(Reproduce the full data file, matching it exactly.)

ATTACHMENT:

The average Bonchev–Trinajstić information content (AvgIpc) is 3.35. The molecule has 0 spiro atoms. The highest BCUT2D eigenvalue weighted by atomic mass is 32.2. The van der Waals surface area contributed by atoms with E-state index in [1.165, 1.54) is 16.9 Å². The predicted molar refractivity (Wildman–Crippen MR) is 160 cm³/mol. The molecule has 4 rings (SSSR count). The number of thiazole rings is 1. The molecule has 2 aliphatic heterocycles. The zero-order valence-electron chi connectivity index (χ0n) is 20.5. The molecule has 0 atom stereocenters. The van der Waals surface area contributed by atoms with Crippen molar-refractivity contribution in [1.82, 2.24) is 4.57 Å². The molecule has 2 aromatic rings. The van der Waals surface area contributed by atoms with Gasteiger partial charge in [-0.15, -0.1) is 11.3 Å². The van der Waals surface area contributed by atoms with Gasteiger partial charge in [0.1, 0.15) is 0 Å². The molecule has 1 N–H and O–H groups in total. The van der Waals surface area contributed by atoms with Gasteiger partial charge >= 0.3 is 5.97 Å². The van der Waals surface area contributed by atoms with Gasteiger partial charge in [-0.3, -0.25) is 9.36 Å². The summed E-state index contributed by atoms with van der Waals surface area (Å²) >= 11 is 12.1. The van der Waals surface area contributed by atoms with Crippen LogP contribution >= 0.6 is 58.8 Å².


The average Bonchev–Trinajstić information content (AvgIpc) is 3.35. The molecule has 0 spiro atoms. The highest BCUT2D eigenvalue weighted by atomic mass is 32.2. The van der Waals surface area contributed by atoms with E-state index in [1.165, 1.54) is 16.9 Å². The predicted molar refractivity (Wildman–Crippen MR) is 160 cm³/mol. The molecule has 4 rings (SSSR count). The number of thiazole rings is 1. The molecule has 2 aliphatic heterocycles. The zero-order valence-electron chi connectivity index (χ0n) is 20.5. The molecule has 0 atom stereocenters. The van der Waals surface area contributed by atoms with Crippen molar-refractivity contribution in [1.82, 2.24) is 4.57 Å². The molecule has 2 aromatic rings. The van der Waals surface area contributed by atoms with Gasteiger partial charge in [-0.15, -0.1) is 11.3 Å². The van der Waals surface area contributed by atoms with Gasteiger partial charge in [0.1, 0.15) is 0 Å². The molecule has 1 N–H and O–H groups in total. The van der Waals surface area contributed by atoms with Gasteiger partial charge >= 0.3 is 5.97 Å². The van der Waals surface area contributed by atoms with Gasteiger partial charge in [-0.3, -0.25) is 9.36 Å². The summed E-state index contributed by atoms with van der Waals surface area (Å²) >= 11 is 12.1. The van der Waals surface area contributed by atoms with Crippen LogP contribution >= 0.6 is 58.8 Å².